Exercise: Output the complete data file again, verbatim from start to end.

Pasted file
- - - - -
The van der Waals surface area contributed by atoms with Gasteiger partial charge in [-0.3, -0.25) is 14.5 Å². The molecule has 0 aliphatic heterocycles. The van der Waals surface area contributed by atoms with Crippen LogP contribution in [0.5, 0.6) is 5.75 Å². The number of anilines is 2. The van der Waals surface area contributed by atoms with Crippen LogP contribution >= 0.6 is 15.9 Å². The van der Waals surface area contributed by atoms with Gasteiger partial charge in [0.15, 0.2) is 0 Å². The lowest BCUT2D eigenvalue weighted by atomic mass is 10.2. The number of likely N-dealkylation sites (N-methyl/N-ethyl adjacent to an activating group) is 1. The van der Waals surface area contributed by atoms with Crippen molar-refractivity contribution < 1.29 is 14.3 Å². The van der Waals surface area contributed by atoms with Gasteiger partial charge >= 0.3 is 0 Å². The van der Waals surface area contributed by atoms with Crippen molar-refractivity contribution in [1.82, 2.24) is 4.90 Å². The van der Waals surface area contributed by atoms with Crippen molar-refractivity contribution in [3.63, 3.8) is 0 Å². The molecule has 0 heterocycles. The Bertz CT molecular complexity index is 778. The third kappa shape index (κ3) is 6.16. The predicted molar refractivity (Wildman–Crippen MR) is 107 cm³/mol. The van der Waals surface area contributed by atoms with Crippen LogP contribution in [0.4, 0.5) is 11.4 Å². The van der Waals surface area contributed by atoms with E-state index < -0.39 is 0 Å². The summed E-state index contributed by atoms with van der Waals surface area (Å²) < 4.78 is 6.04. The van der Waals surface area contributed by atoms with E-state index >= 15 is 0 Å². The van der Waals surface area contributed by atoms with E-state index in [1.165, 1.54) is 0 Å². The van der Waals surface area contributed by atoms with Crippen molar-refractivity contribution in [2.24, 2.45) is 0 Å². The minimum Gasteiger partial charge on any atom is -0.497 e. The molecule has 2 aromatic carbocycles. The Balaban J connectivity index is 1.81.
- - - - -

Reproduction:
The van der Waals surface area contributed by atoms with Gasteiger partial charge in [-0.3, -0.25) is 14.5 Å². The molecule has 0 aliphatic heterocycles. The van der Waals surface area contributed by atoms with Crippen LogP contribution in [0.5, 0.6) is 5.75 Å². The number of anilines is 2. The van der Waals surface area contributed by atoms with Crippen LogP contribution >= 0.6 is 15.9 Å². The van der Waals surface area contributed by atoms with Gasteiger partial charge in [0.15, 0.2) is 0 Å². The lowest BCUT2D eigenvalue weighted by atomic mass is 10.2. The number of likely N-dealkylation sites (N-methyl/N-ethyl adjacent to an activating group) is 1. The van der Waals surface area contributed by atoms with Crippen molar-refractivity contribution < 1.29 is 14.3 Å². The van der Waals surface area contributed by atoms with Gasteiger partial charge >= 0.3 is 0 Å². The van der Waals surface area contributed by atoms with Crippen molar-refractivity contribution in [1.82, 2.24) is 4.90 Å². The van der Waals surface area contributed by atoms with Crippen molar-refractivity contribution in [3.63, 3.8) is 0 Å². The molecule has 0 heterocycles. The Bertz CT molecular complexity index is 778. The third kappa shape index (κ3) is 6.16. The predicted molar refractivity (Wildman–Crippen MR) is 107 cm³/mol. The van der Waals surface area contributed by atoms with Crippen LogP contribution in [0.4, 0.5) is 11.4 Å². The van der Waals surface area contributed by atoms with E-state index < -0.39 is 0 Å². The summed E-state index contributed by atoms with van der Waals surface area (Å²) < 4.78 is 6.04. The van der Waals surface area contributed by atoms with E-state index >= 15 is 0 Å². The van der Waals surface area contributed by atoms with E-state index in [1.165, 1.54) is 0 Å². The van der Waals surface area contributed by atoms with Crippen molar-refractivity contribution in [2.24, 2.45) is 0 Å². The minimum Gasteiger partial charge on any atom is -0.497 e. The molecule has 2 aromatic carbocycles. The Balaban J connectivity index is 1.81.